The Blu-ray offers the same extras as the DVD, and first we discover an audio commentary from band members Stewart Copeland and Andy Summers. Both sit together for this running, screen-specific chat. They tend to stick very closely to the action on-screen.

This means much of the time we hear little more than identification of various locations. In addition, we get some information about performances, band and crew, the atmosphere of the different eras, and musical details.

Frankly, I can’t say that I remember a whole lot of interesting notes. Copeland dominates the piece, and he also relates some issues connected to the film’s assembly.

Otherwise, the info tends to remain pretty lackluster. We don’t get a good feel for creating the music or being in such a hit band, as we usually just hear comments like “that was in Vancouver”.

When Copeland and Summers actually let us know what it was like to be in the Police, I enjoyed the track. Unfortunately, since those moments occur infrequently, it didn’t leave me with a satisfied feeling.

Next we get some outtakes under the banner of Behind Andy’s Camel. This area includes 10 segments that present a total of 14 minutes, 16 seconds of footage.

These clips really fall into the category of odds and ends. None of them last very long, and they don’t present anything more than nutty moments such as manager Miles Copeland’s vocal for “Every Breath You Take”.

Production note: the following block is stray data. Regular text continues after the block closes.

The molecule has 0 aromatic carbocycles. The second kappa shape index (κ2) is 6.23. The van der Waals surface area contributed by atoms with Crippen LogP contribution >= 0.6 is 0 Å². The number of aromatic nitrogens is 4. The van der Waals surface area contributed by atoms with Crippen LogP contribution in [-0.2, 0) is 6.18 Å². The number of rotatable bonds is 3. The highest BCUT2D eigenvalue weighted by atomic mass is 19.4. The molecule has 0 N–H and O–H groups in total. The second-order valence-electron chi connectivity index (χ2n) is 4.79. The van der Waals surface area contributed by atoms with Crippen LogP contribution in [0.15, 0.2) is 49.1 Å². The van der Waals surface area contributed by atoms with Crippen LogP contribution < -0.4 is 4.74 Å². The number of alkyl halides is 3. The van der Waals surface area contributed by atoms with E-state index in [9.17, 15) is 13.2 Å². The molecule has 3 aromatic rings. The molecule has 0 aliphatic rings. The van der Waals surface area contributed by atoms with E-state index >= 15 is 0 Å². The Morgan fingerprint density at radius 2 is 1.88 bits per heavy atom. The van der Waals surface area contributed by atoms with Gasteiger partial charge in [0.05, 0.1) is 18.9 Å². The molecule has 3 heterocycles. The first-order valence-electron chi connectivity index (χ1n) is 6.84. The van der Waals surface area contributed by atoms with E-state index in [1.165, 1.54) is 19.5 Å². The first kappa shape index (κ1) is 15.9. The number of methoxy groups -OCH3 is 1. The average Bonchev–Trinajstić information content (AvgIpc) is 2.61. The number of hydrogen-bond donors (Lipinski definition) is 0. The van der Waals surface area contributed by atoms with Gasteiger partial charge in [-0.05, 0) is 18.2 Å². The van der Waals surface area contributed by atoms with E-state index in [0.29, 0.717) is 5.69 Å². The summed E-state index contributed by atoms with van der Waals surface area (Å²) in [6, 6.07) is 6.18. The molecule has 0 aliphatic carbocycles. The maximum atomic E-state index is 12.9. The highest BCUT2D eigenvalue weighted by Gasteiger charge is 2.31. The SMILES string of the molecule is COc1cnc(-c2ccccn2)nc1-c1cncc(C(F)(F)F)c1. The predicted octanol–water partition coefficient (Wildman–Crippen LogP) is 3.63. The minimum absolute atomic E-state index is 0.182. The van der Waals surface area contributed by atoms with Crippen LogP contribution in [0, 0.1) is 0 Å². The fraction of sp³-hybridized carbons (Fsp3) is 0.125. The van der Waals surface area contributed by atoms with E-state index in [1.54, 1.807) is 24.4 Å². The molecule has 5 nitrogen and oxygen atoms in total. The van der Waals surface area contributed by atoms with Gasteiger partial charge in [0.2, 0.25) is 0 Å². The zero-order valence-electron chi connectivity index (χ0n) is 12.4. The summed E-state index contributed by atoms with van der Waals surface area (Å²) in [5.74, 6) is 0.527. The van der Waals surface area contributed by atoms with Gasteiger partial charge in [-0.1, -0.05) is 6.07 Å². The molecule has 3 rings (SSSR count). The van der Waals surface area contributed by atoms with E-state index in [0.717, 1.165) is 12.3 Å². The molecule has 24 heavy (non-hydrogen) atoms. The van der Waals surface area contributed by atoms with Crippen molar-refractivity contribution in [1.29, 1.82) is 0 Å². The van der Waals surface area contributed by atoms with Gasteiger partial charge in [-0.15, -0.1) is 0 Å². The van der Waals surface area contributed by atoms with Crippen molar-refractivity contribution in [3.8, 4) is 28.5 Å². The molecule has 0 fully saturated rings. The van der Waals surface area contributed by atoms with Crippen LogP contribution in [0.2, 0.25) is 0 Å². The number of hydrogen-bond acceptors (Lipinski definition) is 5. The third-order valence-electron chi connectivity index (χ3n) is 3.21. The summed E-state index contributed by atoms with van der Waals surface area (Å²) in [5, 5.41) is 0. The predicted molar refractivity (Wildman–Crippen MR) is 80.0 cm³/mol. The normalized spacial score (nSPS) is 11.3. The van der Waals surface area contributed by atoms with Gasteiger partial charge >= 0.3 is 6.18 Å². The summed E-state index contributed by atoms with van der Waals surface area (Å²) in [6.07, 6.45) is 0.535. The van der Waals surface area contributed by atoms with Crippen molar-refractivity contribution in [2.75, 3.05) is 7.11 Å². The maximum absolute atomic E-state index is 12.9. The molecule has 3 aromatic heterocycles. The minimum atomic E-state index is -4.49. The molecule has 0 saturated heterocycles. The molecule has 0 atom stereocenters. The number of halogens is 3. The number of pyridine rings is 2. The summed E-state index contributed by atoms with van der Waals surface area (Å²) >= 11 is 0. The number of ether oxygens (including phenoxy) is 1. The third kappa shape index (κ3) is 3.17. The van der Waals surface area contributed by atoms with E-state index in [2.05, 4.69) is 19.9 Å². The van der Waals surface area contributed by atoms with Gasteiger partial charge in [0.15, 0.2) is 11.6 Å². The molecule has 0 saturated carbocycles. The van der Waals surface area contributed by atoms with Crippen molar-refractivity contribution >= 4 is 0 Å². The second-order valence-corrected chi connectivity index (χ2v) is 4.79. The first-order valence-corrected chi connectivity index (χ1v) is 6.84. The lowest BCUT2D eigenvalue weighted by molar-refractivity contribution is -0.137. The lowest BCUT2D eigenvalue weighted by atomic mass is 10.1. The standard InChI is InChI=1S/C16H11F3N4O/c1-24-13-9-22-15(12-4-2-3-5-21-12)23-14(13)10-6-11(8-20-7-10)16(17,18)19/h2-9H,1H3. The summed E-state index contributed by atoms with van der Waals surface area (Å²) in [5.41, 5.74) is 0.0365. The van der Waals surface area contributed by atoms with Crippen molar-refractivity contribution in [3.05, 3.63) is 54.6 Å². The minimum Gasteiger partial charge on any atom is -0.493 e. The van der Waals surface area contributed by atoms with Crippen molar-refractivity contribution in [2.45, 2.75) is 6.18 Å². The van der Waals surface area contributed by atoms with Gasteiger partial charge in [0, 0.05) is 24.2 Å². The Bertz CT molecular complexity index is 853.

Actually, that bit’s pretty funny, and we get some interesting shots of Sting when he reacts to various chart positions. Most of the material seems pretty forgettable, though.

Finally, Live “Shards” offers shots from the stage over the years. We get 10 song pieces here, usually from the earlier days. These include “So Lonely”, “Roxanne” (Spain), “Can’t Stand Losing You”, “Roxanne” (Federal Correction Institution Terminal Island), “Fall Out”, “Landlord”, “Truth Hits Everybody” (Pink Pop Festival), “Truth Hits Everybody” (Belgium), “Walking on the Moon” and “Message in a Bottle”.

Don’t expect extensive footage here, as all together, the “shards” only last 10 minutes, 20 seconds. The quality equals what we see in the full movie, which means the material looks and sounds terrible. Nonetheless, the footage is fun to see, as it gives us glimpses of the band at various stages in their evolution, though we don’t see much of the later years.

I can’t call Everyone Stares an especially tight little documentary, but I think it satisfies nonetheless. As a Police fan, it’s simply really cool to see the band’s development from the inside via all the home movie footage.

Picture quality stinks, but that’s to be expected, and audio is usually pretty good. Extras are pretty ordinary, especially since the commentary with two-thirds of the Police proves surprisingly uninformative. This is a good pick-up for serious Police fans but probably won’t do much for others. It’s not an appreciable upgrade over the DVD.

To rate this film, visit the original review

Review Archive:  # | A-C | D-F | G-I | J-L | M-O | P-R | S-U | V-Z | Viewer Ratings | Main